An analysis of mortality data for the fiscal year ending Sept. 30, 2009, showed that 13 of 93 patients who underwent the procedure died. Beth Israel Deaconess’s mortality rate — after adjusting for how ill the patients were — was 5.82 percent, compared with 5.12 percent for hospitals statewide, according to state public health officials.
The hospital’s mortality rate for the 1,039 non-emergency cardiac catheterization patients in 2009 was average.
Doctors at the hospital said their internal investigation, as well as a review by a top cardiologist from Brigham and Women’s Hospital, found that no patients died as a result of complications of emergency heart catheterizations, or from post-surgical care. And since 2009, hospital executives said, the death rate has fallen among patients who undergo the emergency procedure to remove blockages from their coronary arteries.
Beth Israel says the state didn’t account fully enough for how sick the patients were; the state questions whether some patients might have been too sick for the procedure, and says that issue will be examined.
The hospital sent around this internal email:
To: BIDMC Community
From: Donald Cutlip, MD
Kenneth Sands, MD
Senior Vice President,
Silverman Institute for Health Care Quality and Safety
Subject: State Releases Data on Cardiac Treatment Outcomes
The Massachusetts Department of Public Health (DPH) report for statewide post-procedure mortality data for coronary artery bypass surgery and coronary angioplasty (also called percutaneous coronary intervention, or PCI) for FY2009 was released today. We are writing to let you know that BIDMC’s mortality rate among one small group of PCI patients will be identified as being higher than expected.
We take this matter very seriously and have looked at all of the data carefully. After a detailed examination of each of the cases in question, we have found no evidence that any patient died as a result of a complication during the angioplasty procedure itself or as a result of post-procedure care. Rather, we believe that the deaths were due to serious underlying medical conditions. However, to be certain that nothing was overlooked in our internal assessment, we enlisted Dr. David Williams from Brigham and Women’s Hospital to conduct an independent evaluation of these cases, and his conclusions are supportive of our internal review. We will follow this up with a second independent review of our program by the American Medical Foundation.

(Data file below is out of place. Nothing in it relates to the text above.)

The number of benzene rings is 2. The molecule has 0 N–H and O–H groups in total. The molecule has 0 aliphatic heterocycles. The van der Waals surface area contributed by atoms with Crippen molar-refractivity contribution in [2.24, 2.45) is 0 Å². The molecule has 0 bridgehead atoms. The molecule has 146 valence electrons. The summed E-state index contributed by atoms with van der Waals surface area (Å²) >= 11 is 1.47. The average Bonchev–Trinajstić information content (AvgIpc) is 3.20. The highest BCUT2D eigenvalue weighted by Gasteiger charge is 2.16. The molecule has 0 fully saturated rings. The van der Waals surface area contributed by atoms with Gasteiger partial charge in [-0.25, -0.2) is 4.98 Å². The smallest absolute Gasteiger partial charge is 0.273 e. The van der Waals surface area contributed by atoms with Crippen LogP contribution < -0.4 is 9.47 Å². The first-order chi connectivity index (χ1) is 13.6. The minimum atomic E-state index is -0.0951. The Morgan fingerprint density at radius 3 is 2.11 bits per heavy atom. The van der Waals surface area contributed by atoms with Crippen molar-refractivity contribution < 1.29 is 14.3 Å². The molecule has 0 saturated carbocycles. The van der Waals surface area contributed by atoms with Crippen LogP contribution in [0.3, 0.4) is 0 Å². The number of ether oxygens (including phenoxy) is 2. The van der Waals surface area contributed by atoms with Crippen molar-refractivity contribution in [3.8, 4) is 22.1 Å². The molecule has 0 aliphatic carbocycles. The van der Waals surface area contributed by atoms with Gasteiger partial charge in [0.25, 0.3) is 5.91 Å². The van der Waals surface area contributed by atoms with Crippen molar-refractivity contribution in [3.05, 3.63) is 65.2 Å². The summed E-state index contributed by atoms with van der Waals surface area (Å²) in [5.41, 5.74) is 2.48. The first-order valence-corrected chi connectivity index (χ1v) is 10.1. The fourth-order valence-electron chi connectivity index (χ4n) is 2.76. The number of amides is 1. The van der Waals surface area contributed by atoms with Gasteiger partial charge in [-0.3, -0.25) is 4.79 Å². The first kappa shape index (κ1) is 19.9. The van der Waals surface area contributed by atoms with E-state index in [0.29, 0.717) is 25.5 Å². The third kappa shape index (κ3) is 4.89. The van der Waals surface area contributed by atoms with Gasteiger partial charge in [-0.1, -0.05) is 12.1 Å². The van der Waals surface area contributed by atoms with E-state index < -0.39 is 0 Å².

The DPH findings related only to a small group of patients with the most serious forms of heart disease, including certain types of heart attack and many patients with cardiac arrest or shock (a condition in which the heart is severely weakened and is unable to maintain blood pressure). During the year being reported (October 1, 2008 through September 30, 2009) this group represented less than 10 percent of all patients undergoing PCI at BIDMC. The finding of higher mortality is based on 13 deaths occurring in this population.
We are pleased that this DPH report found no concerns about post-procedure mortality among a much larger group of less ill patients receiving PCI at BIDMC (more than 90 percent of patients undergoing angioplasty.) Furthermore, a report from the Federal Center for Medicare & Medicaid Services (CMS) showed that for all Medicare patients who received care for heart attacks at BIDMC between July 2006 and June 2009, the risk of mortality was lower than the national average; in fact, BIDMC was ranked in the top 3 percent of hospitals.
BIDMC’s Interventional Cardiology Service is among the best in the world and is consistently one of the two highest-volume centers in Boston. Our Division fully supports public reporting and transparency regarding patient outcomes, and members of our interventional cardiology staff serve prominent local and national roles in this area. We will continue our efforts to make certain that outcomes reports are informative for improving the quality of care for all patients, including those who are critically ill and may benefit from potentially life-saving treatments, which will never be completely risk free.